Guest Movie Review: "Upgrade" (2018)
Upgrade snuck up on me and almost got by me entirely. A random cruise around YouTube forced upon me a short trailer for the film. The premise, quips, and cinematography seemed fun enough to give it a shot, so I submitted to that whim and went to the theater with a friend to check it out. My brain needed to turn off for a little while and soak in some entertainment, and this seemed like just the movie for that job.
And, boy, was it entertaining. The overall running time is popcorn short at only 95 minutes, but it zoomed by faster than a “Black Mirror” episode – and solidly within the same genre. It is Frankenstein meets Robo Cop.
The plot of Upgrade centers on a couple that are involved in a terrible car wreck. Asha Trace, (the enchanting Melanie Vallejo, Power Rangers Mystic Force), is shot and murdered in front of her husband, Grey Trace (Logan Marshall Green, Prometheus) who can only be described as “Tom Hardy Lite.” The husband’s condition results in him being a paraplegic. As a highly self-reliant man that loved to work with his hands, robot assistance is beyond an annoyance for him and you really feel for the character’s depression having lost his wife and entire identity all at once. Grey is offered an experimental chip from his former employer that can be inserted into the spine to allow a computer AI to control his movement. From there the film explodes into pure chaos. He wants to find the men that killed his wife and Stem, the AI computer system, begins to speak within his mind to assist him in that goal. A strong female cop, Cortez (Betty Gabriel, Westworld), becomes involved and muddies the cloudy water even further. By the end of this film – and I will not provide spoilers for anyone that may have missed Upgrade’s release as well – you feel less than thrilled at the outcome for everyone.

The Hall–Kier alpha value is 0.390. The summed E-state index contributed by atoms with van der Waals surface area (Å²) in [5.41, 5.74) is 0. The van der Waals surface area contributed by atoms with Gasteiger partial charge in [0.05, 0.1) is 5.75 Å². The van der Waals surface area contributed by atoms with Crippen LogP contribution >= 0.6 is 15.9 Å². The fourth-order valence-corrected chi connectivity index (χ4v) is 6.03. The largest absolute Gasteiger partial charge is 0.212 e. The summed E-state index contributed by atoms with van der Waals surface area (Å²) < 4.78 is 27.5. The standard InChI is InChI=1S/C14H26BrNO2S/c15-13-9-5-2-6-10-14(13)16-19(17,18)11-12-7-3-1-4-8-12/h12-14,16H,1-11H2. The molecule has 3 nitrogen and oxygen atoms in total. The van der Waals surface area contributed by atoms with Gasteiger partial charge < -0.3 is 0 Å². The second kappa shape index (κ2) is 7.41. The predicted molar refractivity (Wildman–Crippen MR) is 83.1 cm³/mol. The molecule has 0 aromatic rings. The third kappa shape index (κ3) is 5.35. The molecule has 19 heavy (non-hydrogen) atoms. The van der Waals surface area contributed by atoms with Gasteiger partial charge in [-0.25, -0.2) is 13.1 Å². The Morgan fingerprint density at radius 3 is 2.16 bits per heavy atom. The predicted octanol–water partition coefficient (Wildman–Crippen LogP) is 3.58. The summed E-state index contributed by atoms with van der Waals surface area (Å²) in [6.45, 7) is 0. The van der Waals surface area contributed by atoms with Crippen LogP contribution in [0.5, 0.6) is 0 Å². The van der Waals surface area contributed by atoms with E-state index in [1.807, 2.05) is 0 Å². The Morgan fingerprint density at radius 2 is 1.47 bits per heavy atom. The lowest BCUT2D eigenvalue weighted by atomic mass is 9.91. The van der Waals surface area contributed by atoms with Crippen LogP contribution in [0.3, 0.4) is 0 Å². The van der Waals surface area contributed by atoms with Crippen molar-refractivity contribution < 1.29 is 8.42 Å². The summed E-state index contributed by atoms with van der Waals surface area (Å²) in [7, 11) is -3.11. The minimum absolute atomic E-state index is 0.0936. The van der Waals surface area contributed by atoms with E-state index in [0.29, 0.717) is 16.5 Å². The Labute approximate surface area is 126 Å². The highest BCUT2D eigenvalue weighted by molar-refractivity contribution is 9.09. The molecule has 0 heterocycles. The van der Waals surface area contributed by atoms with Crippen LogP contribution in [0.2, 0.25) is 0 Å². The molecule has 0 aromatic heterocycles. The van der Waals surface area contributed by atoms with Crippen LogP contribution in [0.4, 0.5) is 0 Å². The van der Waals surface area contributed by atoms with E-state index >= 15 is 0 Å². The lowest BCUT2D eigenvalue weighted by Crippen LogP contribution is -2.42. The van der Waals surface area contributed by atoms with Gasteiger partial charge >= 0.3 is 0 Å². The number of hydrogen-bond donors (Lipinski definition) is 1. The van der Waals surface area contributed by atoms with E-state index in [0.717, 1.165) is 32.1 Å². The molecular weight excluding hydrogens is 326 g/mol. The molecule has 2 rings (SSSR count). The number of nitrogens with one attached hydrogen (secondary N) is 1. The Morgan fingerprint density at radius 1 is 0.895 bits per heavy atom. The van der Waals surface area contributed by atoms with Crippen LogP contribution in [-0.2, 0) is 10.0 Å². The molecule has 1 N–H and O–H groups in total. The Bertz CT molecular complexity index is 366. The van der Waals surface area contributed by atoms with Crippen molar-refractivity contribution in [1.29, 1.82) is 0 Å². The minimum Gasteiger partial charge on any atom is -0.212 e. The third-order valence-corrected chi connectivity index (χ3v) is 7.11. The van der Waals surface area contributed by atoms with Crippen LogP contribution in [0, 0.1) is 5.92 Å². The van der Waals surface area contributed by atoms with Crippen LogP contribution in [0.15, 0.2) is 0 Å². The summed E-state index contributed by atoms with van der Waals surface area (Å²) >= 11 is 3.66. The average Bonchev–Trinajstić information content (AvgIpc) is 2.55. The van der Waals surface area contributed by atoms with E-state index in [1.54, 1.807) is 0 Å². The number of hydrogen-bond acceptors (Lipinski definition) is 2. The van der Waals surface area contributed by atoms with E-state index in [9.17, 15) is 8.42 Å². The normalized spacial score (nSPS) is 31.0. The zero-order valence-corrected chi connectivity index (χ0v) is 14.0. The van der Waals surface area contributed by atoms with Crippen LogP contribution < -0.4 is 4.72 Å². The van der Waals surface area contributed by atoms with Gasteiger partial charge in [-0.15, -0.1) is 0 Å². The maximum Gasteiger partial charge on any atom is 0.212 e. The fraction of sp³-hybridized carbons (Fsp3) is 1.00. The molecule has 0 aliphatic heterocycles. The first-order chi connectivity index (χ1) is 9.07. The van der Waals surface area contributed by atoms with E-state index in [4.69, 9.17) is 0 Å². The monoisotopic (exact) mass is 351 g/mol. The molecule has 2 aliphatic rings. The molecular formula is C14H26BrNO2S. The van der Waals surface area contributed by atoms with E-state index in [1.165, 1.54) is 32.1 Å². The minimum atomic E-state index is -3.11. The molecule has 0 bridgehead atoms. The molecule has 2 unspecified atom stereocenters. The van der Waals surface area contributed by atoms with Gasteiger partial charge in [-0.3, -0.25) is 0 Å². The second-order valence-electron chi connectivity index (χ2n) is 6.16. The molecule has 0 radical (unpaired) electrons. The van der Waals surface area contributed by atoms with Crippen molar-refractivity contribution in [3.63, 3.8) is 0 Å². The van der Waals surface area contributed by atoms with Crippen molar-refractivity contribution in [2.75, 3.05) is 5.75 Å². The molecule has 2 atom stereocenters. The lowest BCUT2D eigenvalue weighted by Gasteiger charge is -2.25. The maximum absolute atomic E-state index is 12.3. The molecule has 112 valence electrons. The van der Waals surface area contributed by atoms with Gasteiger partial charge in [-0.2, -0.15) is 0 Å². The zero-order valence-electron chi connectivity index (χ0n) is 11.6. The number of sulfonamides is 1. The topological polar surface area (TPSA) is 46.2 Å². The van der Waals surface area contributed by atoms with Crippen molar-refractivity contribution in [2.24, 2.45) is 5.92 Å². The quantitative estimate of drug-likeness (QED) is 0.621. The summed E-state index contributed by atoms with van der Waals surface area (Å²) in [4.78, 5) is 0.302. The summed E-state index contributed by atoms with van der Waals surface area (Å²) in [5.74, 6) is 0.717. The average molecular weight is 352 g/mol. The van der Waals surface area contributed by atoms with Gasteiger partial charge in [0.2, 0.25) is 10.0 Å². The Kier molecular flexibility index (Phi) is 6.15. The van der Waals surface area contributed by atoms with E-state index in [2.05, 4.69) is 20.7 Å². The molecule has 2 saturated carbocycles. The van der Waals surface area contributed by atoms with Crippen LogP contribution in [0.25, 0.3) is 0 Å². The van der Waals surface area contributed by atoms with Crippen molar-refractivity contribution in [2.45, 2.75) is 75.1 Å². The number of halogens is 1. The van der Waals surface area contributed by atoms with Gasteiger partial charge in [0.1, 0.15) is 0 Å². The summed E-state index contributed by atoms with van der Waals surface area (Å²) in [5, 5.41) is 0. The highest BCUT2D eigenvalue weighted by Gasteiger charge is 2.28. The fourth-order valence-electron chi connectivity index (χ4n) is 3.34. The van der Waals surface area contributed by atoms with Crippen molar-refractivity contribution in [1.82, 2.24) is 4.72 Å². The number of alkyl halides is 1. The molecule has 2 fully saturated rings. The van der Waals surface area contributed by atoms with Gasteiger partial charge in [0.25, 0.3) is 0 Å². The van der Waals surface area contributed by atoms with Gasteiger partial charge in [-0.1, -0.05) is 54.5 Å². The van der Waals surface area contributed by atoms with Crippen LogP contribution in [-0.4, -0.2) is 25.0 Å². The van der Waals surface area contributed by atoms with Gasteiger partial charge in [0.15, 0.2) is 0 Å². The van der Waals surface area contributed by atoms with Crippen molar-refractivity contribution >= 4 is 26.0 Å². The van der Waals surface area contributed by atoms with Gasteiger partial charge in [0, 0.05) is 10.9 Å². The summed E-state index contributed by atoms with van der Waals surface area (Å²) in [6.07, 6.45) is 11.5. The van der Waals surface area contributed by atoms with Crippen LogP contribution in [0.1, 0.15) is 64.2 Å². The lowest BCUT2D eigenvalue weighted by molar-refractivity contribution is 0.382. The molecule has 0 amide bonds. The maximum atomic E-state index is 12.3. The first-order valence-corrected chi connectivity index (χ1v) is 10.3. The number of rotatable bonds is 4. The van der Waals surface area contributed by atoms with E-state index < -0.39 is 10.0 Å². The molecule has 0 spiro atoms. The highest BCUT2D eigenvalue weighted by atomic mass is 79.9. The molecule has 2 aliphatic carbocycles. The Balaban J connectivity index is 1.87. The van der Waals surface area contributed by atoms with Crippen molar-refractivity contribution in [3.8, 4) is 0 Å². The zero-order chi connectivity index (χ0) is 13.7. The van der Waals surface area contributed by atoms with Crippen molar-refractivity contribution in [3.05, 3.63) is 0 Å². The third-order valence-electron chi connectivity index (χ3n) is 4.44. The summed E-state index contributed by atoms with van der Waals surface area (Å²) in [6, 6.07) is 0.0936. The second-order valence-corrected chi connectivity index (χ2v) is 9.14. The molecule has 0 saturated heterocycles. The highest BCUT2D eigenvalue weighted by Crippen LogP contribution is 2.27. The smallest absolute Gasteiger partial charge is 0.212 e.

Now, were there many twists and turns? Not really. Were there some aspects to the story that made a little less sense? Well, sure. But was it fun as hell? Oh, most definitely. If you like the trailer, you’ll like the movie. They tell you exactly what you’re getting into. A good “popcorn movie” should be honest in that regard right out of the gate, & Upgrade tells you exactly what you’re in store for. I appreciate that.
Ok, so what didn’t make sense. I have to mention it. I feel compelled to bitch a little bit even if I enjoyed myself. It’s in the red band trailer so this shouldn’t be all that much of a surprise to anyone that hasn’t seen the film: the bad guys have guns. In. Their. Arms. Yes, you read that correctly. They shoot out of their wrist when they bring their palm up like some Tetsuo Spider-Man. The ammunition is loaded into the bicep and cocked by a simple bicep curl. It’s a fun idea, and I know it came to fruition through a conversation where someone said the word “handgun” and another guy said, “Ooh, I have the perfect idea for a movie!” and Upgrade was made. Then, someone of course pointed out that all the bad guys had to be “armed.” That continued ad nauseam. What really got me with the idea though is that guns get hot. Very hot. The effects on the skin would be an audible shriek from anyone shooting their weapons.
Whew, that’s off my chest now.
Upgrade comes from a long line of technophobia films that go back (arguably) as far as Frankenstein which pull from Greek myths such as the story of Prometheus. There is a profound distrust and fear of technology, particularly new technology. In some respects, it’s a fear of the unknown and the chaos of the unknown that you risk being consumed by when you venture too far. That’s always the theme of these films: pushing technology too far into the unknown or chaotic realm invites destruction on those wishing to reap perceived benefits.
Overall, Upgrade doesn’t try to dive into the depth of that sub-genre of sci-fi too deeply but instead tosses in a small explanation as to why we build technology and blindly fall into its trap- reality is painful, and fantasy is devoid of pain. We create our fantasy worlds with video games, cellphones, robots, etc. so we can hide from the suffering that we see and feel around us.
Upgrade is popcorn at it’s finest, made and marketed for those who just want to go and enjoy some serious ass-kicking and witty presentation. It also gives you a driving theme that you can sink your teeth into if you’re looking for something a little deeper. Either way, you’ll enjoy yourself.